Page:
In short has not Federalism, the principles upon which our Government was erected, & by which it was supported through the administrations of Washington & Adams, been proscribed; & the sages & heroes of the revolution, & founders of the Government, been stigmatized as traitors to their country, & friends to England? If these charges are true, & a British faction does exist; what preposterous policy is it, to adopt a measure, most perfectly calculated to give ⟨ lls⟩ & ⟨h⟩ope & play to the influence of that faction! Will you persist in a line of policy, which must rest solely on naked patriotism, for its support; when you believe a large & formidable, portion of the people, do not possess a spark of patriotism; but are in league with the foe? Indeed the continuation of the Embargo, as a coercive measure, gives the lie direct to all the insinuations, & all the aspersions which have been thrown out against Federalists; & is a plain declaration, that all your boasted Republicanism, taken, as in contra-distinction to Federalism is but an empty sound, used only to answer Electioneering purposes. The plain language of it is, that notwithstanding all that has been done, said, & puplished, you do in reality believe that all classes of men, possess such a refinement of patriotism, that they will voluntarily exclude all intercourse with British agents & emisaries, will reject, & expose, every plan to subvert your measures, & in spite of the strongest temptations of private interest, in spite of the pressure of debts, & threatened ruin, in spite of resentment, nay in spite of nature itself, will with the patience of Diogenes retire to their tub and quietly submit to the measure. But remember that Federalists are but men. If they have been wrongfully accused, they have been most egregiously abused, & must feel a consequent indignity & resentment. This then forms a tripple alliance & brings to the pressure & union of interest that is before noticed, the passion of just resentment & hatred. Need it again be noticed that this irresistably leads to union of concert, & of measures? & that those measures will be desperate in proportion, to a sense of injury, the malignity of party, the strength of tempation, the magnitude of the object, & the dangers to be encountered in the pursuit? And what checks does the Embargo furnish to this formidable coalition of interest, ambition, & hatred? Is a free & friendly intercourse, between the people of the two countries, in the least impeded? Are letters which may contain plans, for your destruction, & the subjation of our country, intercepted? Are British, officers Merchants, Agents, & imisaries, excluded our country? Or do they freely mix in all companies, & talk, write & publish, politics, without restraint? Does not the flagrant misrepresentations, & daring abuse, with which the very air is tainted, & our eyes & ears are every day assailed; evince the licentiousness of this combination of party, & the dangers to which we are exposed? And does not the rapid change in the sentiments, & suferages of the people demonstrate, its poisonous effects? By what means will you stay, & set bounds to this rising torrent? Will you oppose reason to madness, patience to the bludgeon of the frantic maniac & philosophical meekness to the daggar of the assassin? Wretched shield, & defence against the rage of man! Will you, to defeat the intrigues of foreigners, & check the licentiousness of the press, resort to the aid of Law? Remember you have made this, tender ground, on which you must tread but lightly! "Ye who teach that men should not steal do Ye commit sacrileg”? Will you who raised & supported a clamour against the former Alien Law, as being unconstitutional & oppressive, now resort to a similar law? Will you who execrated the mildest law ever made by any Nation, on a similar occasion, & branded it with the odious epithet of Gag Bill, now revive the horrid principles of the common Law of England in respect to Libels? No this will not answer your purpose! By your example Americans are already taught how such Laws may be repealed! You are therefore thrown back to your old policy; But, as by your own measures, you have turned the tide, & the back waters are fast rising to overwhelm you, even intrigue itself will not stay them. Your case is therefore desperate, & that of our country is still more deplorable. If the Embargo be continued, & ever so rigorously observed, yet it will never effect your object. Great Britian holding the empire of the seas, possessing & having free access to three times the extent of territory, of that of the United States, on our own Continent, controlling the east, owning the Isles of the sea; & every day opening new sources of Commerce, will never be subdued by our Embargo. But what is still worse, its effects will be completely evaded. An illicit trade will take place of the fair one. Your officers, & soldiers will soon be corrupted. Vessels will go out without papers, & be protected by the British. And while our own citizens are distressed, & our revenue distroyed, Your Enemy will be fed & her treasury supplied. should your officers & soldiers however be faithful! Will you as the last resort, take refuge under that policy which we know has been advocated by many of your partizans, turn the Cities out upon the mountains; plant the Manufacterer, & agraculteralist side by side, change our national character; & suppress commerce altogether? Beware of the horrid consequences! This would not only produce a civil war; & require a greater Navy than would be sufficient to protect commerce against the depredations of all the world; but the spirit of resentment, uniting with the spirit of enterprize, would invite British aid, & the United States would again, inevitably, become colonies of England or the capital of its Kingdom. You may smile at this suggestion: but did you know that there were thousands, who were every day denouncing the claims you have made upon that Nation as being unjust & unreasonable, & openly declaring that it is our true policy to rescind those claims, take protection under the British Navy, & unite with her against the Emperor of France & assigning, among other reasons that our government are determined to have no Navy; & are enemies to commerce, & you would, at least assent to the probability of such an event. In whatever light, this inactive torpid mode of Warfare is viewed, it is, to us, like Pandoras’s box, & worse than the plagues of Egypt. Can you suppose that England is hoodwinked, blind & stupid? That she does not survey this whole ground, & espie out all these effects & consequences? Will you still call this your high ground, your strong, Measure? And still believe that you shall bring Great Britian to your terms by it? If you would not believe a Washington, an Adams, a Jay, or an Ames, nor be convinced by all the events that have taken place in Europe, will you not listen to, a former, fanatic, disciple of your own? Has not Mr Monroe declared to you, & even to the world, that he & Mr Pinckney could obtain no arangement upon the subject of impressment, other than one "of an informal nature, resting on an understanding between the parties in a certain degree confidential"? That they could proceed upon no other grounds to negociate, & that if they had adhered to your instruction "the negociation would have been at an end, after having failed in all its objects" & that War must have been the inevitable consequence? And what did this informal arrangement, & confidential understanding contain⟨?⟩ Dit it even in the smallest degree, rescind the right of search, seizure, & impressment? No sir it went no further than the Kings proclamation; It avowed all those rights, & went no farther than to give confidential assurences that they would endeavour to take measures that in the exercise of those rights no abuse should be offered beyond their limits. Since all this you have had an opportunity to negociate in person. & upon what slight punctillions did that negociation end"? Did Great Britian in that transaction, exhibit any great dread of war or of your Embargo? Or did she not consider your proclamation as derogatory of her national superiority, of more importance than both? Indeed one would suppose that by this time your eyes must be opened, the charm be dispelled, & the vain hope of subduing Great Britian with paper & ink, be given up. But what can you do? You have with an air of ostentation, & in a firm imperious commanding tone officially, made your demands. You have brought them to the test of National discussion, have published them to the world; & commenced, a new mode of war, originating out of your own sublime philosophy, to inforce them. If you now rescind, therefore, you not only sink the national character to the lowest pitch of degradation, & bury yourself with everlasting infamy, & disgrace, but the claim can never, with any good grace be renewed. If you proceed to actual hostilities, according to the usual modes of War, this is dreadful: And in your opinion, if report speaks truth, can never be justified in any case whatever! Beside war is unpopular: & that reflexion is like an arrow in the liver. To remain neutral is impossible, for Napoleon Bonaparte, the Emperor of Europe will not suffer it. To continue in our present state is certain ruin, & inevatably subjugate us to the power of Britian, or force us into an alliance with her & expose us to an everlasting war with the rest of the world. sad dilemma! Sad 4 July! Sad presage of our future Independence! Will you fly to Napoleon for advice? Miserable expedient! That man is made more for action, than for plodding counsel & closet philosophy: & the depredations, with fire & sword, which he has already made upon us, demonstrate the little regard he feels for the nation, whose tardy government had not energy to avail itself of the favourable moment of the attack on the Chesapeek; to inlist, the general indignation & resentment of the people into its service, & to embark in the common cause of Nations. But there is one, & but only one, expedient left. Rise superior to former prejudices, & habits of thinking. Remember that the great Battle of God almighty is to be fought. Call Congress immediately together. Lay aside your paper war. Take off the Embargo. Permit the Merchants to arm, & grant letters of marque & reprisal upon every nation that has infracted our neutral rights. Call home what little Navy you have abroad; and set yourself at work in good earnest to augment it. Cause forts, batteries, & castles, to rise with every rising sun, around your ports & harbors; & distribute your Navy & gun boats to aid them. Turn every work shop into a laberatory for the the manufactory of arms, ammunition, & accoutrements for war; & raise an army equal to the task of contending with the most formidable power on earth except one. In the mean time send embassadors to every court in Europe, except that of Great Britian, with instructions to form a solemn league, to restore the liberty of the seas, & secure the rights of the flag of all nations. Let it be stipulated that there shall be neither search, seizure, impressment; or contraband of War, forever hereafter. That upon the reduction of Great Britian; her navy shall be dismantled turned into merchant ships & distributed among the other powers; & that the Navy of every other nation shall be reduced to a force, barely sufficient to suppress pirates & free booters. That commerce shall be free to all Nations, & to all parts of the world. That all nations shall be bound to join against the one who shall hereafter violate any of those rules. Upon this being accomplished; let Bonaparte take it upon him to exclude the English from the East, leave it to Russia & Denmark to silence Sweden, & be it your task to subdue the Canadas. By these means you will furnish objects of active pursuit to attract the attention of every class of citizens and turn off their minds from plotting mischief. And when England is thus wound upon all sides a descent may be made upon her Island by the combined powers of the world not with the least hope that she will even then concede to your demands, but with a fair prospect that her overthrow may be complete. Then Napoleon Bonaparte may be the one Seigneur over the Dynasty of the old world, & your successor over that of the new & govern in peace & righteousness, untill Shiloh shall come.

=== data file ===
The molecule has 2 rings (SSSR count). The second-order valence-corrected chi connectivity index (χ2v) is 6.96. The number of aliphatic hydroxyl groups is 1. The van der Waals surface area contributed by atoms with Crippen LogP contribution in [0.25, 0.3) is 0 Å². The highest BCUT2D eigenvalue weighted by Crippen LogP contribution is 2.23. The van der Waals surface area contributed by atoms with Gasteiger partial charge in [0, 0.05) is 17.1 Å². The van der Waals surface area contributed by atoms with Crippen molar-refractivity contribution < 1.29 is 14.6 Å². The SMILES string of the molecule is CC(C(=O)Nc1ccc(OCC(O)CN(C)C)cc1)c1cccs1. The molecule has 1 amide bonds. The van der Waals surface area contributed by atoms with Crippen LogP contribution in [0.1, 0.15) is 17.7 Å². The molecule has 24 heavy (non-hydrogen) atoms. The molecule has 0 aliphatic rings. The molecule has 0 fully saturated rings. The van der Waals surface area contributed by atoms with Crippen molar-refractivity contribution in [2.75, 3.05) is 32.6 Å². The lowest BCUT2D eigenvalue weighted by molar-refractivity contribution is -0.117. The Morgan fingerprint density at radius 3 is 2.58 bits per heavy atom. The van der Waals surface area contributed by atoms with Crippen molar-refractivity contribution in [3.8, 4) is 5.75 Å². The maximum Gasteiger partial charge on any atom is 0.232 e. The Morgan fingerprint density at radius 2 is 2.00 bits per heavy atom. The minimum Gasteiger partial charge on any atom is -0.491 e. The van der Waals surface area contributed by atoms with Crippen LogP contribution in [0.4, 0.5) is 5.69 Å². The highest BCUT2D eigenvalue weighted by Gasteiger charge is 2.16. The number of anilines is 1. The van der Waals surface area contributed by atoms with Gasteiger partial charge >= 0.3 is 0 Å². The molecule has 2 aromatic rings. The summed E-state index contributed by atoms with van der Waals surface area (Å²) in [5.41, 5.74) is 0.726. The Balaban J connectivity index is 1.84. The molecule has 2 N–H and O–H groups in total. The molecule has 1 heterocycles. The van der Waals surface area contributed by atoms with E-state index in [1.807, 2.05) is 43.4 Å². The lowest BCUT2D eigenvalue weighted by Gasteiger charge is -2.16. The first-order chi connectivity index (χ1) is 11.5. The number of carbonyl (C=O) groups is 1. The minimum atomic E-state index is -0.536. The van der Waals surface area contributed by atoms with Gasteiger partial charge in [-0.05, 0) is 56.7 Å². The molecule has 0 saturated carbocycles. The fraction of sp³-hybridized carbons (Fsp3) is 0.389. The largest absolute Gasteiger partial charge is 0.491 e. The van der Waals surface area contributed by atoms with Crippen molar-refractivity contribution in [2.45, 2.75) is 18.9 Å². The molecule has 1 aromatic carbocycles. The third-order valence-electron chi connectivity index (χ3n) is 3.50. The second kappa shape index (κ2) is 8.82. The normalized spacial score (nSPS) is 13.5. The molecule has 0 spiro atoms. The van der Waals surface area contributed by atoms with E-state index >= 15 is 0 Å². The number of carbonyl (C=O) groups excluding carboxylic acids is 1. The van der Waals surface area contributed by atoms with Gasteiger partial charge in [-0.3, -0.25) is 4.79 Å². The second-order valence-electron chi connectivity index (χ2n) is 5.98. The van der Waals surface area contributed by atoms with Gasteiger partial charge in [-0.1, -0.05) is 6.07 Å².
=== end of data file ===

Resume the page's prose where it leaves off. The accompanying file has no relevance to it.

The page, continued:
DLC: Papers of James Madison.